Normally when you eat, food goes straight to your stomach and then passes through your small intestine before reaching the large intestine. As the food moves from your stomach, it passes through your small intestine and into your large intestine and as it does so, your body absorbs nutrients and calories from the food.
After gastric bypass surgery your stomach is reconnected to your small intestine but closer to your large intestine. This limits the amount of digestive juices that your intestine can use to help your body absorb the nutrients from food.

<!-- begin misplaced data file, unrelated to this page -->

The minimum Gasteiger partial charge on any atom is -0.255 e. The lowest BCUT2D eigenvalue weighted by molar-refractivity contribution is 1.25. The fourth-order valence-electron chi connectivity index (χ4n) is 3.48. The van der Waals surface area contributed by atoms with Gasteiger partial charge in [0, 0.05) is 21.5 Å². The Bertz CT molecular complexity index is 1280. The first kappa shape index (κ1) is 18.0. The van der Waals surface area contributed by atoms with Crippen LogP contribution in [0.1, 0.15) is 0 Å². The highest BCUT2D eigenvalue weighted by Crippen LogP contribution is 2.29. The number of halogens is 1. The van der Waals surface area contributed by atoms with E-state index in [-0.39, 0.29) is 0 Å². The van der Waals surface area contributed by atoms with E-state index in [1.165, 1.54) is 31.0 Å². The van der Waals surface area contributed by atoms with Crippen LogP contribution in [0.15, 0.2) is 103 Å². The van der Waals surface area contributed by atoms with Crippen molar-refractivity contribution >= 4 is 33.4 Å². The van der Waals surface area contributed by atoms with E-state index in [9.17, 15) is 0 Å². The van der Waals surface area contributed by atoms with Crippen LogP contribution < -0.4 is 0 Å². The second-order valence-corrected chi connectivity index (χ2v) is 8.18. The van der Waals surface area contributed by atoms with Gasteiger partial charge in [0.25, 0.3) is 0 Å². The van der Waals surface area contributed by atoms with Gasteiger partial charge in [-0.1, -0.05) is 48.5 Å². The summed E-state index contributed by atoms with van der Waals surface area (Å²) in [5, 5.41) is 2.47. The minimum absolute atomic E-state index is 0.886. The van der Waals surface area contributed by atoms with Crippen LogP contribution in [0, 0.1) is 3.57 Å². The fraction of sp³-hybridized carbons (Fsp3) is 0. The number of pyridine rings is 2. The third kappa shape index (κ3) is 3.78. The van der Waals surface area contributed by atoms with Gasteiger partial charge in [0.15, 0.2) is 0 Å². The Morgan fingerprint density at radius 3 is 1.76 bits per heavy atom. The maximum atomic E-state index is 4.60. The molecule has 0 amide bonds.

Combined with food having to make a shorter journey to reach your large intestine, shortening the bowel means the amount of food your body absorbs is limited so you consume fewer calories. This is known as the malabsorption effect of gastric bypass surgery.
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